Homemade Pizza

January 29th, 2009 by megan · 16 Comments

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I know that there are some strong opinions out there about pizza – so pizza fanatics (you know who you are), don’t give me too much grief. I’m happy to hear what you have to say: just be gentle with me. I’m sensitive. As a preemptive defense I say, c’mon, give me a break – I live in Brooklyn! The world U.S. capital of good pizza (Italians: don’t kill me! I love your pizza!).  My husband is actually in charge of most of the pizza forming and baking and has recently taken over dough-making, as well, to my delight. In our togetherness we have formulated a few tips for pizza-making:

1) It helps to have a large baking stone in your oven. We keep our stone on the bottom of the oven at all times The stone helps to regulate the temperature of the oven, even when not cooking pizza. It’s also pretty, pretty good to cook bread and pita on.

2) Preheat your oven for at least an hour. We usually preheat the oven for 2 hours (if you can stand the extreme heat in your kitchen!) to ensure a super hot oven. Our oven will reach temperatures of about 600°F or slightly higher, which I think is pretty hot for a very basic, unfancy gas oven.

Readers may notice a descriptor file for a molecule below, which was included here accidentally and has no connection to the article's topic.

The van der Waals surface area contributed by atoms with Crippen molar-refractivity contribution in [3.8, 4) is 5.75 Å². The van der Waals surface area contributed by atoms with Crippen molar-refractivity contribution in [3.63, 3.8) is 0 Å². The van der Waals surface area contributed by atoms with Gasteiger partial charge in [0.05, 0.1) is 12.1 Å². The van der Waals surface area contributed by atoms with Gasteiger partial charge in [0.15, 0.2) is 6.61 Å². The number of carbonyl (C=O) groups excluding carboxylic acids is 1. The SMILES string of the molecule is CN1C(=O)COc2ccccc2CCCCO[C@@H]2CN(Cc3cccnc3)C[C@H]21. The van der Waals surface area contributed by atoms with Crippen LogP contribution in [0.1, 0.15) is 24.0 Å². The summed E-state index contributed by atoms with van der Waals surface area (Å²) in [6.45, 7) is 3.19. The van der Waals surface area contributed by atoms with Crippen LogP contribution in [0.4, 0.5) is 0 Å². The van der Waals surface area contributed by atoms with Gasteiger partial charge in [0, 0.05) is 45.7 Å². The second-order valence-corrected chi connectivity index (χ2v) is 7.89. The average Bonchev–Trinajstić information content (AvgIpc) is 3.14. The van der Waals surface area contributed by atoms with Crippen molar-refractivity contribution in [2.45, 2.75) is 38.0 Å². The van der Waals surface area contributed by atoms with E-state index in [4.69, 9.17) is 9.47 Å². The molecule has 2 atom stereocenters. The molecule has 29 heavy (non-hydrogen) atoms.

3) If you want to get serious about pizza making, invest in a pizza peel.  A peel is the wooden paddle-like thing that pizza makers use to transfer the pizza to the oven. We have a comically large pizza peel that we got at a restaurant supply store, but I’ve seen smaller versions designed for the home kitchen. (Note: You only really need a pizza peel if you’re going to invest in a baking stone. The two go hand-in-hand.)

4) Let your dough rest in the refrigerator at least overnight, and for up to three days. If you must have pizza immediately, you can leave it out on the counter and let it rise for an hour or two, but the flavor of the dough really develops nicely if you let it sit for longer in the fridge. Also make sure that your dough isn’t cold when you start to form the pizzas. Take it out of the fridge at least an hour before pizza making commences. Our dough recipe is adapted from one found in Food & Wine.

5) Finally, don’t put too much topping/sauce in the center of the pizza. It tends to get a little soggy and floppy.

Homemade Pizza with Fresh Basil

Homemade Pizza with Fresh Basil

The dough and sauce recipes will make 4-5 medium-sized pizzas, 10-12 inches in diameter.


For the dough:
One 1/4-ounce (7 gram) package instant yeast
2 cups warm water (divided)
1/2 teaspoon sugar
4 1/2 cups all-purpose flour (plus more for dusting the counter and peel, and potentially more to add to the dough)